The Houston mayor's office confirmed the dead and injured after firefighters responded to the massive blaze at the Southwest Inn shortly after noon. The fire reportedly began at a restaurant and then "flames spread to the motel and were shooting from the roof before firefighters extinguished the blaze," The Associated Press reports.

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Shots - Health News
5:54 pm
Fri May 31, 2013

D.C. Agency Approves 2 High-Tech Cancer Centers

After months of heated debate, two of the biggest hospital systems in Washington, D.C., won approval Friday to build expensive proton beam centers for cancer treatment.

Together, the two high-tech expansions are expected to cost $153 million. The green light comes despite questions about whether the proton beam treatment is more effective than less expensive options.

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The Two-Way
5:34 pm
Fri May 31, 2013

U.S., Russia At Odds Over Moscow's Plan To Arm Syria

A MIG-29 and its armaments on display at the military aerodrome at Vasylkiv near Kiev, Ukraine.
Sergei Supinsky AFP/Getty Images

Originally published on Fri May 31, 2013 6:48 pm

Russian media has hinted that Moscow could speed up delivery of S-300 surface-to-air missiles to Syria if the U.S. and its allies decide to impose a no-fly zone to aid rebels there. Meanwhile, a Russian airplane maker says Syria is discussing the purchase of additional MiG-29 fighters.

A Russian arms industry source quoted by Interfax news agency says Moscow could hasten delivery of the S-300 to Syria, even though the missiles would still take months to arrive.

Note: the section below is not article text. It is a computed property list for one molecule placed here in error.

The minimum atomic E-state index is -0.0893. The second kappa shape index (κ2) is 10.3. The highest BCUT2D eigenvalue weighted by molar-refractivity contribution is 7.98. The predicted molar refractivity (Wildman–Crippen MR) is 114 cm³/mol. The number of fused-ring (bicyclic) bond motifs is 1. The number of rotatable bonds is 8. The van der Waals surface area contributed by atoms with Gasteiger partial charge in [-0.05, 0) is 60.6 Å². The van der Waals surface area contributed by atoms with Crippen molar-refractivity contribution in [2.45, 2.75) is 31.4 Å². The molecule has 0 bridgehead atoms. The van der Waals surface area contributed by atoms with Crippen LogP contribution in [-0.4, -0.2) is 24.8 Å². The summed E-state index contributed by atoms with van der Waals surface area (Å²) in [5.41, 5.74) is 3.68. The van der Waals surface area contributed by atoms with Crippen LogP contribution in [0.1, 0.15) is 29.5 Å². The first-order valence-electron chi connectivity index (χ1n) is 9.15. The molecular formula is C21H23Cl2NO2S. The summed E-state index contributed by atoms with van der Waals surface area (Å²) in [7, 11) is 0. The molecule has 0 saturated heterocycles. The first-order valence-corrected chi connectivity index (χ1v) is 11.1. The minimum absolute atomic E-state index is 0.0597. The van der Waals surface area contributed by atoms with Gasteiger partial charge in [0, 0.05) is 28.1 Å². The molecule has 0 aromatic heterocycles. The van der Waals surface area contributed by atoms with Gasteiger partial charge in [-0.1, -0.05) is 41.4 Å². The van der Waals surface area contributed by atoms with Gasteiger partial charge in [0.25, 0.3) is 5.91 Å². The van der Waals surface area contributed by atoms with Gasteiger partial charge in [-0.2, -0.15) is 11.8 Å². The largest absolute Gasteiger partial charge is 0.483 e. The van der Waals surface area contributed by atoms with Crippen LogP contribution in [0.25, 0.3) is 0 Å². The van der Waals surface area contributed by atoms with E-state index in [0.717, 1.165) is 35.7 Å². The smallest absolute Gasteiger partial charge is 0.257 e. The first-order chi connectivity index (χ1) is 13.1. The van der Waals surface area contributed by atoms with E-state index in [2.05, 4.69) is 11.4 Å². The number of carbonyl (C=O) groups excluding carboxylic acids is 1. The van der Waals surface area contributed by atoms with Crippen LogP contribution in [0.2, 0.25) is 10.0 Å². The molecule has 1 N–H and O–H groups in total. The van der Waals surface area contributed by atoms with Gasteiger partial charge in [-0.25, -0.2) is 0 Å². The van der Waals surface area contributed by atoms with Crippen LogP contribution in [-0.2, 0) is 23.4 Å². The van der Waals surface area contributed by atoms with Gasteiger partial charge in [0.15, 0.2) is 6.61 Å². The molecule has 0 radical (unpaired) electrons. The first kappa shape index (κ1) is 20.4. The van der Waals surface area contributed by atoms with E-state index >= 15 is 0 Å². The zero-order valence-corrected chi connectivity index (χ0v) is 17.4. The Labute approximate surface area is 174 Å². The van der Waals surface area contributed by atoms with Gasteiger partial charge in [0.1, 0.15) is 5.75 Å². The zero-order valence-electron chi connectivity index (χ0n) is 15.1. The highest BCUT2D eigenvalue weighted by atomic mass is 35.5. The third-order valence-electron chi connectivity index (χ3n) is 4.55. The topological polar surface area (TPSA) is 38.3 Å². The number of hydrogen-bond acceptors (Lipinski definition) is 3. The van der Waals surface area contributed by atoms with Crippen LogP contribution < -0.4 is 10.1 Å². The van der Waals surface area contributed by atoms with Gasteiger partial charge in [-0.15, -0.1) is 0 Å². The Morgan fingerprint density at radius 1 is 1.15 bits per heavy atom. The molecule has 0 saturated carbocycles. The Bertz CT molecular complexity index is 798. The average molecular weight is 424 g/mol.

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The Two-Way
5:31 pm
Fri May 31, 2013

'Atari Dump' Will Be Excavated, After Nearly 30 Years

The "Atari Dump" of New Mexico, where the game company rid itself of unsold game cartridges, will be excavated this summer. Here, a file photo shows a woman demonstrating Atari's unreleased 1984 Mindlink device, using a headband that picks up impulses from movement of the player's forehead.
Charlie Knoblock AP

Originally published on Fri May 31, 2013 6:59 pm

The New Mexico landfill or "Atari Dump" where the game console maker buried its mistakes — the biggest being the game E.T. The Extra-Terrestrial — will be dug up by game developer Fuel Industries, which hopes to make a documentary about the project.

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Planet Money
5:15 pm
Fri May 31, 2013

All The Wealth We Lost And Regained Since The Recession Started

iStockphoto.com

Originally published on Sun June 2, 2013 7:47 pm

American households lost roughly $16 trillion in net worth since the recession started in 2007. According to the latest Fed data, we regained about $14.6 trillion, or roughly 91 percent, of it. But let's not break out the champagne glasses just yet.

A new report from the St. Louis Fed shows that, after adjusting those numbers for inflation and normalizing them for population growth, we recovered less than half of what we've lost in wealth.

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Remembering Heroes Of The Second World War
5:04 pm
Fri May 31, 2013

Army Nurse Mildred Manning: An 'Angel' POW With A Job To Do

Mildred Manning, then Mildred Dalton, was serving as a U.S. Army nurse in the Philippines when she was taken prisoner by Japanese forces in 1942.
U.S. Army

Originally published on Fri May 31, 2013 9:23 pm

Sixteen million men and women served in uniform during World War II. Today, 1.2 million are still alive, but hundreds of those vets are dying every day. In honor of Memorial Day, NPR's All Things Considered is remembering some of the veterans who died this year.

There were no "typical" tours of duty in World War II, but U.S. Army nurse Mildred Dalton Manning's was particularly extraordinary. Manning, along with six dozen other nurses, was held captive by the Japanese for almost three years. The group became known as the "Angels of Bataan and Corregidor."